After the initial launch in 1936, Monopoly would remain very similar with regards to the contents until World War II broke out in 1939 and affected the production of many materials required for the original Monopoly set. However, during this small period of Monopoly history – patent applied for was dropped from the box.
The box remains 33mm deep, however it now has Patent No 453689 instead of Patent Applied For No 3796/36. Due to an excess production of Monopoly money, the bank notes continued with Pat App instead of the new number. The metal tokens continue. Two sets of instructions have been photographed – both marked 1 1/2 d – there is a minor difference to the design.
1937/38/39 – Info Unknown
Currently information is incomplete about this edition. It appears to be from 1937/38. However, there are many differences between this edition and the standard 1936 editions.
The box is green – but still has MONOPOLY printed on
The title deeds have been printed black and white (and the top highlighted – with the exception of pink) – The Mortgage side is also black as opposed to red
The Chance/Community Chest cards are glossy on the text side and matte on the reverse
Otherwise, the rules are standard 1930s rules. The money is also Pat Pending. The orange slip about other editions for sale is included. Therefore, this all appears to suggest it is from late 1930s.
It is lacking tokens and a board. A card with rent prices is also included – although this may have been added later. Moreover, there is an excess of houses and hotels.
Monopoly arrived in the UK in 1936 – produced by Waddington’s. Four editions were manufactured and sold. However, all of these had some similarities. Compared to later releases, all feature the words ‘Patent Applied For No 3796/36’ – which was applied for on 7th February 1936 by Parker Brothers (USA). The patent was not granted until 16th September 1936, although Patent 453689 was not branded on boxes until c1939.
Box & Board (7’6)
The mini box & board edition was one of two standard editions released in 1936. It originally costed 7’6. The small box with a separate board became the default option until the 1950s when the long box took over. The tokens were a thimble, hat, iron, car, boot and battleship. The six tokens represented household life – with the battleship being included as they were mass produced for Parker Brother’s failed game Conflict. Houses and Hotels are made by wood.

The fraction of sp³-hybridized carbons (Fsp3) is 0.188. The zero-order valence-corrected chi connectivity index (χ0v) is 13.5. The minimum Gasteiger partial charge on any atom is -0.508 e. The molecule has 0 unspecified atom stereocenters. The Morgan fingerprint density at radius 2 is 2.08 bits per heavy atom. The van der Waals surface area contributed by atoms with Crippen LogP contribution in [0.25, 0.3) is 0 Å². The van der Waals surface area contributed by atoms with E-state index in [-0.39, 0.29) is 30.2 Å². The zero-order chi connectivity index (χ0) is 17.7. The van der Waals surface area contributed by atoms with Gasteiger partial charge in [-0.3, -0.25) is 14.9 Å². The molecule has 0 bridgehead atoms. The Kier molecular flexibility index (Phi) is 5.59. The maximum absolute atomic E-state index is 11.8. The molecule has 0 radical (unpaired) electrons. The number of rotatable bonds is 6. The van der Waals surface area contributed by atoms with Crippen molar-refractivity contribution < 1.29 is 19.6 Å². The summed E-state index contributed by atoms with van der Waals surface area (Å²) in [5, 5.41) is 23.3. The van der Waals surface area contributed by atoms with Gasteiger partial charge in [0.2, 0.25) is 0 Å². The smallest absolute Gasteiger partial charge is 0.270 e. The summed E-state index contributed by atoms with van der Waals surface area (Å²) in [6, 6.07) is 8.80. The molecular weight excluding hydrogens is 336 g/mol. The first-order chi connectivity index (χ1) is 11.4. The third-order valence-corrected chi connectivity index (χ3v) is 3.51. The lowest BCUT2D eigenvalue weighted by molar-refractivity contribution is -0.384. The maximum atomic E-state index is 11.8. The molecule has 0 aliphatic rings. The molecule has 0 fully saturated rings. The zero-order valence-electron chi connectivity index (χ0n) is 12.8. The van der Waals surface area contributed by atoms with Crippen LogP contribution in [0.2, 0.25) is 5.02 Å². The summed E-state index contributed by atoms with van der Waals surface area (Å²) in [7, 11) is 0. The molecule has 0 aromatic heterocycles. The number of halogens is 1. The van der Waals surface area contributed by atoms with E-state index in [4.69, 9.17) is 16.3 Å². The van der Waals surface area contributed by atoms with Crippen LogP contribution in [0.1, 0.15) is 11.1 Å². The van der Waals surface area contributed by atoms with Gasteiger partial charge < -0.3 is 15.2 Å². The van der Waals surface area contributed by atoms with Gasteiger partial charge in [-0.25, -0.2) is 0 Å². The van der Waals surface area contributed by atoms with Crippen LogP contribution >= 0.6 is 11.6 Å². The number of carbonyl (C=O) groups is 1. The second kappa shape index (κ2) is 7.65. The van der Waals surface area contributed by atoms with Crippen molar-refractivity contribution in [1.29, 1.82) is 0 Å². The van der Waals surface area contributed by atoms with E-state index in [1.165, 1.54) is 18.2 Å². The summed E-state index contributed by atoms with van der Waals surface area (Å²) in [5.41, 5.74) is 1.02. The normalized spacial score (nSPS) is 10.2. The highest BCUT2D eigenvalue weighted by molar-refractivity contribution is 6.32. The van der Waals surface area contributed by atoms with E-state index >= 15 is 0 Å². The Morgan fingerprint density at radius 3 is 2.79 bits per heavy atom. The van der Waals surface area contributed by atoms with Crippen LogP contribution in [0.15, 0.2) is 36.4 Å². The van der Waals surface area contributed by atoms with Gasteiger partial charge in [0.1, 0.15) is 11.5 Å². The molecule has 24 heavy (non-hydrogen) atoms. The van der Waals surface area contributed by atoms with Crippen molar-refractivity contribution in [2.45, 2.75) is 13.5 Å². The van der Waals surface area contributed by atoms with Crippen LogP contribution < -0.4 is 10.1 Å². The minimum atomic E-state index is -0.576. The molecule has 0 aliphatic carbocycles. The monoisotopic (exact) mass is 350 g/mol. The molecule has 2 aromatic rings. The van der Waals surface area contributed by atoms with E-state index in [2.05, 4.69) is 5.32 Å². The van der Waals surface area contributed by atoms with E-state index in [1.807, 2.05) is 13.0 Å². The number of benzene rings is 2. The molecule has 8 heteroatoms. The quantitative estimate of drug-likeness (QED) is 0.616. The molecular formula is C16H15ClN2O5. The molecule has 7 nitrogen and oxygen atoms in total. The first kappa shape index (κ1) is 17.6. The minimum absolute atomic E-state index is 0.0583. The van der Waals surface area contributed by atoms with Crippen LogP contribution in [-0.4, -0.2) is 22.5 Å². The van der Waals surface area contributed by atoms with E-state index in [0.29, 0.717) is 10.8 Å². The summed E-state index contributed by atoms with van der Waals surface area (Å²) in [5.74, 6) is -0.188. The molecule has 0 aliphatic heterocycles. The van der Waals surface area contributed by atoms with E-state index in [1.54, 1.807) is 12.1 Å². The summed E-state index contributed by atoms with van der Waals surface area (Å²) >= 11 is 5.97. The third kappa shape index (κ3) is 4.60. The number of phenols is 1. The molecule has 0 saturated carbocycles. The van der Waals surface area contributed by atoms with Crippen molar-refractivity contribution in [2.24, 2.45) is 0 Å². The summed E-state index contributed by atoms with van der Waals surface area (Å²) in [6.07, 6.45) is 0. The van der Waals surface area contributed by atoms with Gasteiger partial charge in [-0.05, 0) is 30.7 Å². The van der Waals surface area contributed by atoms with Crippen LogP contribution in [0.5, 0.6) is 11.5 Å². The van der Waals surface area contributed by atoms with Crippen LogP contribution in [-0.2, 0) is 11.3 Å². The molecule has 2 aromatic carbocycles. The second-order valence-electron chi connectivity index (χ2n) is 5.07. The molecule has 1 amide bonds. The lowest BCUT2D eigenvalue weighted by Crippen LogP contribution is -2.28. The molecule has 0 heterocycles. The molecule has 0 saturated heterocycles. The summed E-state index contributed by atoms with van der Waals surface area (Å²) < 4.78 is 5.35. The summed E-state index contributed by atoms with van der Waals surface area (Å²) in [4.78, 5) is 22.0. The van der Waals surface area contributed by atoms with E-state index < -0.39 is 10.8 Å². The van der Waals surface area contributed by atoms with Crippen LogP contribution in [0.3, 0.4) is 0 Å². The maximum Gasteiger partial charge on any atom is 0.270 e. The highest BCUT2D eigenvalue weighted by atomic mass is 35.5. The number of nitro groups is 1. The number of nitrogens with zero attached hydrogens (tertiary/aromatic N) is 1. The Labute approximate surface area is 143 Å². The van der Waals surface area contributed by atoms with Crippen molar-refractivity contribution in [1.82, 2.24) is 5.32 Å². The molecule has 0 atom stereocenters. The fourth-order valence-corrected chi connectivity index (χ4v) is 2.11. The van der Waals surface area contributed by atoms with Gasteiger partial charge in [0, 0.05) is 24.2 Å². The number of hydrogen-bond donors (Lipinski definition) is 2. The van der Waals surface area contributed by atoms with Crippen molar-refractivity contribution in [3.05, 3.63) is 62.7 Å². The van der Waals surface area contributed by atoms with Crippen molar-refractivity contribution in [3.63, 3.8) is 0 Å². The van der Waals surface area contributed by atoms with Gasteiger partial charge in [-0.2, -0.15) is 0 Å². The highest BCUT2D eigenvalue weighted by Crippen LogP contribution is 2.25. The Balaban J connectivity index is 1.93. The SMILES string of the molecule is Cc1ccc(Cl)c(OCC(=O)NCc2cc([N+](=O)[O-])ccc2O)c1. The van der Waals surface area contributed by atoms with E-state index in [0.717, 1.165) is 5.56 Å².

Long Box (10’6)
This long box standard edition originally cost 10’6. It contains exactly the same content as the box & board edition. However, this version has a long box which holds the contents as well as the board.
Super Gold Set (21′-)
The Super Gold Set originally cost 21′ – twice the price of a standard long box. The box is gold coloured and has a better tray within the box for using as the bank. The tokens include a better design of the car, a tram, bathtub, lamppost and lantern, as well as the classic battleship, thimble and boot. This edition now sells online for £60 to £100 depending on condition
Pictured below: Houses and Hotels made from Bakelite. The Hotels are ‘GRAND HOTELS’. These Houses and Hotels featured in both the Super Gold and the Deluxe Presentation Sets.
Deluxe Presentation Set (42′-)
This luxury edition originally cost 42′ – twice the price of the Super Gold Set and four times the price of the best Standard Set. It has a deluxe presentation box – which is faux snakeskin, this was very popular for deluxe board games of this era. The hotels are branded as ‘Grand Hotels’, identical to the hotels seen with the USA’s Popular Edition, also of 1936. The tokens are the same as the Super Gold Set, with the addition of the elephant – another feature taken from deluxe USA editions. The edition photographed is currently available for purchase for £1,995!